In an interview with Deutsche Welle this month, “Homeland” star Mandy Patinkin passionately defended Muslim refugees attempting to enter Europe and the United States, calling them “gorgeous” and “beautiful” people who pose no danger and provide “gifts to our society.”
“If there’s anything needed, more than anything in the world,” the actor said, “it’s … solidarity with each other and empathy for these human beings.”
“They are not terrorists, they are human beings,” he continued. “Gorgeous families, young men who are trying to be educated and play cricket on their street without being attacked, killed, or murdered for not following … beliefs that ISIS wants them to follow.”
Sharing an anecdote regarding a refugee family in Berlin, Patinkin said that family provides “gifts to our society.”
He asserted that “everyone is driven by fear all over the world,” but “in the case of these families and these refugees, 99.999 percent of the time the fear is unwarranted.” Patinkin said that “you can vet these people,” and called the United States’ vetting process a “gold-star system.”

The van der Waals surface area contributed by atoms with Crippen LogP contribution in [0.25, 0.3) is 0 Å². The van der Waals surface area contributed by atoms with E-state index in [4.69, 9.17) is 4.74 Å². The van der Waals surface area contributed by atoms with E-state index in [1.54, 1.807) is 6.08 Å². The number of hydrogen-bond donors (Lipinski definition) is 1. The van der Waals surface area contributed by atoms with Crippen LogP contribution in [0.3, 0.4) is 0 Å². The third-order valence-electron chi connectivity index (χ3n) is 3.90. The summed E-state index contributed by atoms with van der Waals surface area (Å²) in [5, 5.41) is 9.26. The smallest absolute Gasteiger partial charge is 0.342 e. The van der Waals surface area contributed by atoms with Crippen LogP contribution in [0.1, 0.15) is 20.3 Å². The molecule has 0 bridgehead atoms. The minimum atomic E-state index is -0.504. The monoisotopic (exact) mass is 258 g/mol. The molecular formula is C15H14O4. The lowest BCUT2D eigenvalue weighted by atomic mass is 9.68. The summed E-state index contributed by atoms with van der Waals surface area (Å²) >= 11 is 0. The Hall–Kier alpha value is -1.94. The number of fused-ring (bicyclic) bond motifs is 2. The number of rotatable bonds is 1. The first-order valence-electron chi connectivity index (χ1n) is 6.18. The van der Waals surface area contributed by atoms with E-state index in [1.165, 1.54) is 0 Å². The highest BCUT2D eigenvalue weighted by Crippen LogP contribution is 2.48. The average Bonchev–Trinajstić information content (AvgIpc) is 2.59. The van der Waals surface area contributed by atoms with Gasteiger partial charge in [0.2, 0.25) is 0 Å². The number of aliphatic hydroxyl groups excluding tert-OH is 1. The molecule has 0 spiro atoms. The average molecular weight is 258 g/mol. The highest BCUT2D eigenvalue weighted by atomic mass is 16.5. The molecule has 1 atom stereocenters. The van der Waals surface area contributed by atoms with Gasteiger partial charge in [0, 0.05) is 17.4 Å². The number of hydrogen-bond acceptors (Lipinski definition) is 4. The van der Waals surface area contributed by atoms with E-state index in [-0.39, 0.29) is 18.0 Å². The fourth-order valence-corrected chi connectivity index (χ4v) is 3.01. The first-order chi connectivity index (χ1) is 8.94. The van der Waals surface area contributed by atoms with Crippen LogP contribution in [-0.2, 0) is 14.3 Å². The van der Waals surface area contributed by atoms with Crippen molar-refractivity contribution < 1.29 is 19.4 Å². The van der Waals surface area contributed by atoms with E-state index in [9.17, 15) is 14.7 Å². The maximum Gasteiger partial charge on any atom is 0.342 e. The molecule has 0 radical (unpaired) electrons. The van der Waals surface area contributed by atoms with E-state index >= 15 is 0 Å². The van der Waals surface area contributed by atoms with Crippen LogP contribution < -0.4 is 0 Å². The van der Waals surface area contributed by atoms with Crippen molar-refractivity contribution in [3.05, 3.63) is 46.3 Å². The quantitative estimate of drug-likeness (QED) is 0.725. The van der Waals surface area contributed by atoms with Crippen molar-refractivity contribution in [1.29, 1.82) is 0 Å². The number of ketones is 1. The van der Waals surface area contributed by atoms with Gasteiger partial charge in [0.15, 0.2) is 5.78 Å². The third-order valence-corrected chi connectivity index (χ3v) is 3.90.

“There are 17 security systems in the United States alone, there are innumerable systems in Europe,” he added later. “The vetting is ongoing throughout the lives of these people … and so fear is a poison.”
FBI Director James Comey, however, has warned that there is “no basis” on which to vet many Syrian refugees, as there is simply no information available about them.
“You can only query what you’ve collected,” Comey told the House Homeland Security Committee in 2015.
NATO commander General Philip Breedlove told Congress last year that the Islamic State is “spreading like a cancer” among refugees. Following revelations that some of the terrorists who committed the attacks in Paris in November 2015 entered Europe via migration routes, French Interior Minister Bernard Cazeneuve acknowledged that it is “virtually impossible” to identify potential terrorists among refugee groups.
Terror attacks and statements from security officials do not foster fear of refugees, Patinkin insists. Instead, he believes that the fear “comes from the people who want to get elected to public office.”
“If I tell you ‘you need to be afraid and if you elect me I will make sure that you are safe,’ then you believe in that fear that I plant at your doorstep and you vote for me,” said Patinkin.
“And this is made-up untruths. You don’t need to be afraid.”
Earlier this month, Fox News reported that of roughly 1,000 domestic terrorism cases the FBI is currently investigating, 300 involve people admitted to the United States as refugees.